By Andy Harig, Vice President, Tax, Trade, Sustainability & Policy Development, FMI

December CPI Chart 

A food retailer once told me that they could give as good of a read on the American economy as any top economist just by looking at their store shelves. If that is true, then that grocer would be able to tell you that heading into 2022 consumer demand is soaring and the supply chain is struggling to keep up. And as the just-released December Consumer Price Index showed, it is continuing to result in higher food prices while forcing food retailers to take every step possible to keep costs as low as they can for shoppers.

Of course, 2022 was not supposed to begin this way. When I attended last February’s USDA Agriculture Outlook, the agency predicted that food prices would stabilize and return to a more traditional rate of growth of between one and two percent. It made sense at the time, because things were looking up a year ago: vaccines were becoming widely available, local governments were beginning to reopen indoor dining, and headlines predicted that the end of the COVID-19 pandemic was in sight.

Unfortunately, despite this optimism, a variety of unpredicted factors have since resulted in elevated food prices and strained supply chains.

New and more contagious variants of the coronavirus continue to keep Americans away from restaurants, increasing average household spending on food to $143 per week from the average pre-pandemic amount of $113.50. Labor shortages — as a result of limited childcare options, pandemic-related safety concerns, vaccine mandates, and the rise of the gig economy — have made it difficult for the food industry to attract and retain employees and have caused delays and bottlenecks across the supply chain. And unpredictable weather patterns throughout 2021 – from droughts to tropical storms – have increased the cost of raw materials and added figurative and literal roadblocks to getting goods to grocers’ shelves.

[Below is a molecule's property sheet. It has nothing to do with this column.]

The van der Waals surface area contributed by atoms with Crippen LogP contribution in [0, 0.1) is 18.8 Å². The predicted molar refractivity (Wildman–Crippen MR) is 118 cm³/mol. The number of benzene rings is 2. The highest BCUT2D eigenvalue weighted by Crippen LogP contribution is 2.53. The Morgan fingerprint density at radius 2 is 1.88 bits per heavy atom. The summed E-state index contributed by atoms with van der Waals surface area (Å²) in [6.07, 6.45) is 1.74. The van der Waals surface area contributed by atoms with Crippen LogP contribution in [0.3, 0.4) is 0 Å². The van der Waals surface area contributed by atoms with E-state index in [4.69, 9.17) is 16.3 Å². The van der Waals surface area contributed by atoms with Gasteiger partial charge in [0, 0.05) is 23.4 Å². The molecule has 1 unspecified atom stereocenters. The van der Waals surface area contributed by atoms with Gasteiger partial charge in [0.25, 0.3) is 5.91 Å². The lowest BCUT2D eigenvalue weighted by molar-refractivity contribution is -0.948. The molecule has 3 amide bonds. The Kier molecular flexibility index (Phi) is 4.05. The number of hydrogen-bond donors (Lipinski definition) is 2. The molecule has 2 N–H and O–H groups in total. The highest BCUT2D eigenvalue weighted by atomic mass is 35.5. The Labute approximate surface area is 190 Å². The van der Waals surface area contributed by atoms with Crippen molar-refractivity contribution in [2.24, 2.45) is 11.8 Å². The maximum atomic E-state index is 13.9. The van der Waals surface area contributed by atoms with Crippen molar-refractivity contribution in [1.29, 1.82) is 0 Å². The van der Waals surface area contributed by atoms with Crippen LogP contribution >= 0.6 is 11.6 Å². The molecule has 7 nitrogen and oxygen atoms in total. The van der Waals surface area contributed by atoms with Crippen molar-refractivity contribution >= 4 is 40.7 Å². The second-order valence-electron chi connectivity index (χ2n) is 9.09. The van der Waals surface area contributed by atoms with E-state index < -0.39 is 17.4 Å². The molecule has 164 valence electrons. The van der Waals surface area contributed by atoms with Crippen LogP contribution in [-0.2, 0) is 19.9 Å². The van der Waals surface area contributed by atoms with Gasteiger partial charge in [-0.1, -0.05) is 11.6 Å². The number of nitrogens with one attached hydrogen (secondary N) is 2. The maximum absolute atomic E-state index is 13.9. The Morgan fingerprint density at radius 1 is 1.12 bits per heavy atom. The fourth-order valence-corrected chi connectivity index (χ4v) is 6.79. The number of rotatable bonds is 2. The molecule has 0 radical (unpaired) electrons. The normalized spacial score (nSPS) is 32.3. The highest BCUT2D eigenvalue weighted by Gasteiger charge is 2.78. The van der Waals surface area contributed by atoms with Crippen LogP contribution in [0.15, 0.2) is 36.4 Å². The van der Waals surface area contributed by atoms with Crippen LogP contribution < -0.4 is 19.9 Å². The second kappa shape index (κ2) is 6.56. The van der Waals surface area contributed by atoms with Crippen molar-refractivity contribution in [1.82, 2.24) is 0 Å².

These challenges are not unique to the food industry. According to the December CPI, inflation has hit every corner of the U.S. economy, from steaks to SUVs. And while these cost increases are nearly universal, higher food prices are acutely painful for families. While we may only need to buy a car every 15 years or so, we need to eat every day. And it is incumbent on the food industry to give consumers the tools and information they need to extend their grocery dollars as far as possible. Food retailers can leverage FMI’s suite of user-friendly infographics and interactive guide on the fundamentals of food prices to help explain the complex web of global supply chain challenges and how they impact the price and availability of grocery staples.

It is easy to become discouraged and exhausted by another year of supply chain woes, but our industry — and our customers — have been resilient and resourceful. The road ahead in 2022 is sure to be tough, but new challenges create new opportunities. Food retailers are innovating more than ever before. From data analytics to artificial intelligence, and robots to micro-fulfillment centers, technology is increasingly front and center in food retail to improve the customer experience and boost operational efficiencies to patch the vulnerabilities identified throughout the pandemic.

If the last year taught us anything, it is that our communities depend on us for more than just food - we are local health centers, vaccination hubs, and so much more. Still, in 2022, the food industry will continue stepping up for their communities by adapting, pivoting, and innovating to keep shelves stocked at the most affordable price point, as it has since day one of this pandemic.